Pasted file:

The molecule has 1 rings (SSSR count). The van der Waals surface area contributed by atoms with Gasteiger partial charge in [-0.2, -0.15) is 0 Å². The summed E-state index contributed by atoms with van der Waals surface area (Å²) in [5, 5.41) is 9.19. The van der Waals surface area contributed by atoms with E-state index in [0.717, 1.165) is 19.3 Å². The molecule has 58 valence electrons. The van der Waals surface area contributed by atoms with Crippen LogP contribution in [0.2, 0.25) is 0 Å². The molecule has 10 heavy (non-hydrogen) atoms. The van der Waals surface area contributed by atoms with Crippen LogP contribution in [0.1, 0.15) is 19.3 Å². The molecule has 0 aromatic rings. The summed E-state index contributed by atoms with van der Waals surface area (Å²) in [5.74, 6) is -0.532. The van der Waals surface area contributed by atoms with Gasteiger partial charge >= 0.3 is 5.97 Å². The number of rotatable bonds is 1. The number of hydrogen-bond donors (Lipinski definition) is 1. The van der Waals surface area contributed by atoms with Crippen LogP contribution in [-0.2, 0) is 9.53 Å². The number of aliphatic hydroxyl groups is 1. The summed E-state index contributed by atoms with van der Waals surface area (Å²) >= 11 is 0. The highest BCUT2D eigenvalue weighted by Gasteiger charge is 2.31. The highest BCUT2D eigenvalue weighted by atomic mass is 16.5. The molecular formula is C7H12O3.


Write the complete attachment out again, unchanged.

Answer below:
The molecule has 1 rings (SSSR count). The van der Waals surface area contributed by atoms with Gasteiger partial charge in [-0.2, -0.15) is 0 Å². The summed E-state index contributed by atoms with van der Waals surface area (Å²) in [5, 5.41) is 9.19. The van der Waals surface area contributed by atoms with E-state index in [0.717, 1.165) is 19.3 Å². The molecule has 58 valence electrons. The van der Waals surface area contributed by atoms with Crippen LogP contribution in [0.2, 0.25) is 0 Å². The molecule has 10 heavy (non-hydrogen) atoms. The van der Waals surface area contributed by atoms with Crippen LogP contribution in [0.1, 0.15) is 19.3 Å². The molecule has 0 aromatic rings. The summed E-state index contributed by atoms with van der Waals surface area (Å²) in [5.74, 6) is -0.532. The van der Waals surface area contributed by atoms with Gasteiger partial charge >= 0.3 is 5.97 Å². The number of rotatable bonds is 1. The number of hydrogen-bond donors (Lipinski definition) is 1. The van der Waals surface area contributed by atoms with Crippen LogP contribution in [-0.2, 0) is 9.53 Å². The number of aliphatic hydroxyl groups is 1. The summed E-state index contributed by atoms with van der Waals surface area (Å²) >= 11 is 0. The highest BCUT2D eigenvalue weighted by Gasteiger charge is 2.31. The highest BCUT2D eigenvalue weighted by atomic mass is 16.5. The molecular formula is C7H12O3.